Twentieth-century literatures in English from Africa, Canada, the Caribbean, England, New Zealand and the South Pacific, emphasising the forms of cultural encounter and response arising from colonial expansion and from contemporary contexts of travel and writing.
Some of the most innovative and challenging contemporary literature in English has been produced in response to the experience and legacies of British colonisation. This paper offers a selection of fictional and dramatic works in English by modern and contemporary writers from Africa, Canada, the Caribbean, and South Asia. They present narrative responses to colonial encounters among peoples, traditions and ideas; the complex processes and effects of decolonisation; and the legacies of colonialism in contemporary individual and/or collective cultural experience. With reference to some of the key figures and essays in postcolonial theory, we focus readings of these fictional works on the ways that literature can creatively negotiate relations between politics, ethics and poetics across a variety of colonial and postcolonial contexts.
|Paper title||Postcolonial Literatures|
|Teaching period||First Semester|
|Domestic Tuition Fees (NZD)||$868.95|
|International Tuition Fees (NZD)||$3,656.70|
- 18 200-level ENGL points
- Schedule C
- Arts and Music
- Students who have not passed the normal prerequisite may be admitted with approval from the Head of Department.
- More information link
- View more information on the Department of English and Linguistics website
- Teaching staff
- Convenor: Associate Professor Chris Prentice
Lecturers: Associate Professor Chris Prentice, Dr Simone Drichel
- Paper Structure
- There are generally three or four 1-hour lectures per text (the two plays have two
lectures each) and a 1-hour tutorial for each text. Although tutorials are specifically
designed to focus on your participation, there is also some opportunity in lectures
for you to engage actively in discussion.
Assessment consists of:
- one 20% essay proposal and
- one 30% essay of 2,500 words.
- there is a 50% exam during the examination period.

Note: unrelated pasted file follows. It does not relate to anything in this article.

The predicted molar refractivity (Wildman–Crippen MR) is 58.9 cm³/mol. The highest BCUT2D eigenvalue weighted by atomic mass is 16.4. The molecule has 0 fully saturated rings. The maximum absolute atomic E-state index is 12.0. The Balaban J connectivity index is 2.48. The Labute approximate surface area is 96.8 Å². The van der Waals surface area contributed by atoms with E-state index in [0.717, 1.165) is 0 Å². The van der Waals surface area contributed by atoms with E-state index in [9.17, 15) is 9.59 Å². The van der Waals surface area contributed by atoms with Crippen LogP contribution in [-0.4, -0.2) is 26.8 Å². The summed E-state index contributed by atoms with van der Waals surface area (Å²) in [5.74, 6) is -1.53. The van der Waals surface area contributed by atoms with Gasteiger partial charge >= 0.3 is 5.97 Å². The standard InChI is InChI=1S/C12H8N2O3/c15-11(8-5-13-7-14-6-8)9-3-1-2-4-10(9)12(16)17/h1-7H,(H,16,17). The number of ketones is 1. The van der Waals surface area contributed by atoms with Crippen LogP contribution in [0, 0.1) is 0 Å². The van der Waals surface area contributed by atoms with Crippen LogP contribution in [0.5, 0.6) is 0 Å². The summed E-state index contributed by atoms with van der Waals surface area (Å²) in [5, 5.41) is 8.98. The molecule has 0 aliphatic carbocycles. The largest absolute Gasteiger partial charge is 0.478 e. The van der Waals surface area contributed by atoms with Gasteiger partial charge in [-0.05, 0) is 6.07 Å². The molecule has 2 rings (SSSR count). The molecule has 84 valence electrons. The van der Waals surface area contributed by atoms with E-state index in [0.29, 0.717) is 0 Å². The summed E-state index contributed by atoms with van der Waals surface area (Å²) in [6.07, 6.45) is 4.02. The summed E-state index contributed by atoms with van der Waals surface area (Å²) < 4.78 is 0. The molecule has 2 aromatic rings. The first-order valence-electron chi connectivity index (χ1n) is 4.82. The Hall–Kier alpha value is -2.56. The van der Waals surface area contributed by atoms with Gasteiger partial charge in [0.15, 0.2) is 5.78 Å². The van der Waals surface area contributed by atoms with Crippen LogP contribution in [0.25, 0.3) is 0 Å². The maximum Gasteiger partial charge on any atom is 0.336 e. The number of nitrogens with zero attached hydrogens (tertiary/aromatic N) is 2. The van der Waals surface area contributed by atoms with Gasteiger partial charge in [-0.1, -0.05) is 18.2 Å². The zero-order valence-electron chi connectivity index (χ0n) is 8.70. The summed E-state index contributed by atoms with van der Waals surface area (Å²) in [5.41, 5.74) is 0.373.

- Teaching Arrangements
- Two 1-hour lectures per week and a 1-hour tutorial on each text in the paper
Tutorials start in the second week of the semester.
- Course Reader: Postcolonial Theory (Available from Print Shop)
- Conrad, Joseph. Edited Knowles, O. & Hampson, R. Heart of Darkness & The Congo Diary (Penguin Classics)
- Fugard, Athol. Statements (Theatre Communications)
- Dangarembga, Tsitsi. Nervous Conditions (The Women's Press)
- Kincaid, Jamaica. Lucy (Farrar Straus and Giroux
- Atwood, Margaret. Bodily Harm (Vintage)
- Thiong'o, Ngugi wa. Devil on the Cross (Penguin Classics)
- Sinha, Indra. Animal's People (Simon & Schuster)
- Graduate Attributes Emphasised
- Global perspective, Lifelong learning, Communication, Critical thinking, Cultural
understanding, Ethics, Research.
View more information about Otago's graduate attributes.
- Learning Outcomes
- By the end of the paper, you should be able to:
- Demonstrate a knowledge and understanding of themes and modes of expression in a selection of postcolonial literary works from a range of continents and countries
- Demonstrate a knowledge and understanding of some of the key theoretical concepts in analysis of colonial and postcolonial texts
- Reflect on relationships between theme and literary/performative modes of expression in postcolonial fiction and drama
- Critically evaluate how literary or performance texts intervene in wider cultural, social or political concerns
- Demonstrate core research skills of
- Reading for understanding and identifying the main points of an argument
- Summarising a critic's argument in your own words
- Drawing on your own wider literary and critical reading in the paper to respond to an argument
- Correctly setting out references and quotations
- Discuss your views, based on your reading and research findings, with others
- Independently research a topic in postcolonial literary study and present your work in a coherently formulated and clearly expressed argument of your own